Friday, 20 January 2012

Magyars

As with various other projects, these started largely because I bought a couple of packs just because I liked the look. I was spurred on because I didn't have a suitable army for Warfare 2011, the theme for DBMM being the 'Horrible Huns'.
I decided to use the figures to form an Early Hungarian army which covers the period from the foundation of the kingdom until the Mongol conquest. The competition only allowed armies until 1150 so this directed me to the style of heavy cavalry to paint.

Unlike the slightly later period I have concentrated on, the amount of source material is pretty scanty for 11th century Hungary. There is the Chronicum Pictum - see the picture on the right - which shows events from the early kingdom, but this is actually 14th century. It does, however, show various figures in top coats and is some guide to reasonable colours.

For the mass of the Magyar horsemen I used these figures from Donnington's New Era range.
The shooting archers are 'break waist' allowing a nice range of poses. It means you can get a lot of movement on the bases.









Pechenegs formed a part of the army from before the foundation of the kingdom. They may possibly have been settled by the kings in colonies to help to maintain royal control. A paper called 'Pechenegs, Cumans and Iasians' gives some interesting background if you like the academic detail - it is available on scribd but I'm never sure of the copyright status of such things so won't link to it!
These are the Donnington Pechenegs. The beards are supposed to have been a particular feature of these tribes. Again, some of the figures are break waisted.



I also have a few of the Donnington 'Bulgar' figures. Over time, the costume of the Hungarians became similar to this - in fact you can see elements of what would become the traditional hussar outfit. You can see this outfit in such as Mirliton's later period Hungarian cavalry.
This shows some Bulgarians facilitating the martyrdom of some Byzantines. Other pictures from the same period show other trouser colours incluidng red. The Donnington figures have these long trousers but I decided to keep the look similar to the Magyars and painted them as if tucked into longer boots.

This shows Donnington figures compared to Black Hat figures including one of their Hungarians. I used my Black Hat figures - mostly a mix of their Cumans and Hungarians - to stand for the Szekelers in the Hungarian army.
The figures are a pretty good match for size and style.





These are the Donnington cavalry. I use them for the traditionally armed heavier cavalry. I like the figures though perhaps a couple of different armoured archers would help with variety. The bowcases are separate and I'm afraid I left them off most of the figures.
The horse tailed banner was used by the Magyars and other steppe origin armies. They seem to have continued to use them for a while after occupying what became Hungary.

The first king of Hungary, Stephen I, was helped in his struggle for leadership by Germans. Bavarians provided the bulk though over the next couple of centuries the origin of these troops became more varied; they were know as 'Saxons' though there origin was from various parts of Germany, especially the Rhinelands. There were also Flemish, French, Spanish and English immigrants.
This later portrayal of Stephen shows the apostolic cross which was sent to him by the Pope. It is debateable whether he used this as his arms - this was before true heraldry. It does form part of the modern arms of Hungary and Slovakia. The stripes may date back to this period, being replaced as the main symbol by the cross but later returning to pre-eminence.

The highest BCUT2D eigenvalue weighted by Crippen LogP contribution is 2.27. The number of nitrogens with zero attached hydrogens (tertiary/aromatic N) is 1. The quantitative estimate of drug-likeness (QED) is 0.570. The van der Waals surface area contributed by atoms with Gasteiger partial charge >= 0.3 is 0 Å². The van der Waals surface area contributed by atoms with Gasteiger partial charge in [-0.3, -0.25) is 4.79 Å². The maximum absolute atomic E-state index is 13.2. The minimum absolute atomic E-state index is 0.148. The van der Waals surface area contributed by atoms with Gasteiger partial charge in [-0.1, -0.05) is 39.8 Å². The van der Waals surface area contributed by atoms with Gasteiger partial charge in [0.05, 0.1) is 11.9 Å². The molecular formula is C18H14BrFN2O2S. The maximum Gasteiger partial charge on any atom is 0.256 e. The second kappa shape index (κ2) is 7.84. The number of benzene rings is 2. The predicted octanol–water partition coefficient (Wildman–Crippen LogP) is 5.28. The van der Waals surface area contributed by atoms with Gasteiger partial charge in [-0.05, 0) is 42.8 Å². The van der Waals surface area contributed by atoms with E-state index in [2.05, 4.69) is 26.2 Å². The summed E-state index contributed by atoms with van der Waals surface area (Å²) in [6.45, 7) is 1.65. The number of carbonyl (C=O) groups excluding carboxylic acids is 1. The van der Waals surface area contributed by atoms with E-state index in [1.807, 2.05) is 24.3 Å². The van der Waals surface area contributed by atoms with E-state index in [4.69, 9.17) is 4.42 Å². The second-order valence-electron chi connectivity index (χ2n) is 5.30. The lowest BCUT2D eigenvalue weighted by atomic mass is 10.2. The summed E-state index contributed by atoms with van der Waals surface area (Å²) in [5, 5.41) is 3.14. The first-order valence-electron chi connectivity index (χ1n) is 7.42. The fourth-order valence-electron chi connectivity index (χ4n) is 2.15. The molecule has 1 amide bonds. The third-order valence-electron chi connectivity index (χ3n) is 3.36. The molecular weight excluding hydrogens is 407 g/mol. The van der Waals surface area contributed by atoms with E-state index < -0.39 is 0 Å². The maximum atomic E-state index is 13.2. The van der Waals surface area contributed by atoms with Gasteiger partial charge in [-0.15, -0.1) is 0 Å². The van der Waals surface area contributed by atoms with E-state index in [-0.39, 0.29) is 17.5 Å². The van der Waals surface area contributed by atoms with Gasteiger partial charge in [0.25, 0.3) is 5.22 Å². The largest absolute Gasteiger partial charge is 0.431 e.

This is my first go at a Hungarian general, carrying the striped flag and shield. The three figures on the central base are part of the Donnington Norman range. The figure on the left wears a helmet which is shown in the Osprey book on the Normans though he is supposed to be 12th century. I think he looks better as a semi-westernised Hungarian. The bird is the earlier, re-Christian symbol of the Arpad dynasty.











The possibly 11th century Legenda Maior of St Stephen* says that he carried the banners of St George and St Martin (...sub vexillo Deo dilecti pontificis Martini Sanctique martyris Georgii ducibus...) against his pagan uncle. I decided to paint one in a Byzantine style since there was some influence from there despite Stephen adopting catholicism. This can be seen in the decoration of the crown known as St Stephen's (which is fairly likely to post date him).
I already have a banner of St Martin on some of my Ghibelline cavalry, so I decided to do St George. There seem to be two traditions - one is the familar fight against the dragon but there is also a more portrait style which I decided to use.

The red cross on the shield may be from a slightly later period.

The figures are from QR Miniatures, a Polish compay which has lately added a couple of Early Medieval ranges. These are the Early Polish and Eastern Franks which can be bought as complete DBA packs. I only bought the cavalry. These are the East Franks and I thought they gave a nice mix of style representing the transition of gear. The previous picture shows that they mix pretty well with Donningon. The style of sculpture is slightly more basic than some other recent ranges but I like them and there are some great poses. The Poles are not quite so well posed but there are some very nice figures amongst them. The middle figures of each of these bases is from the Polish range - the pointing 'general' on the left is particularly nice.





*Incidentally, St Stephen is, amongst other things, patron saint of brick layers...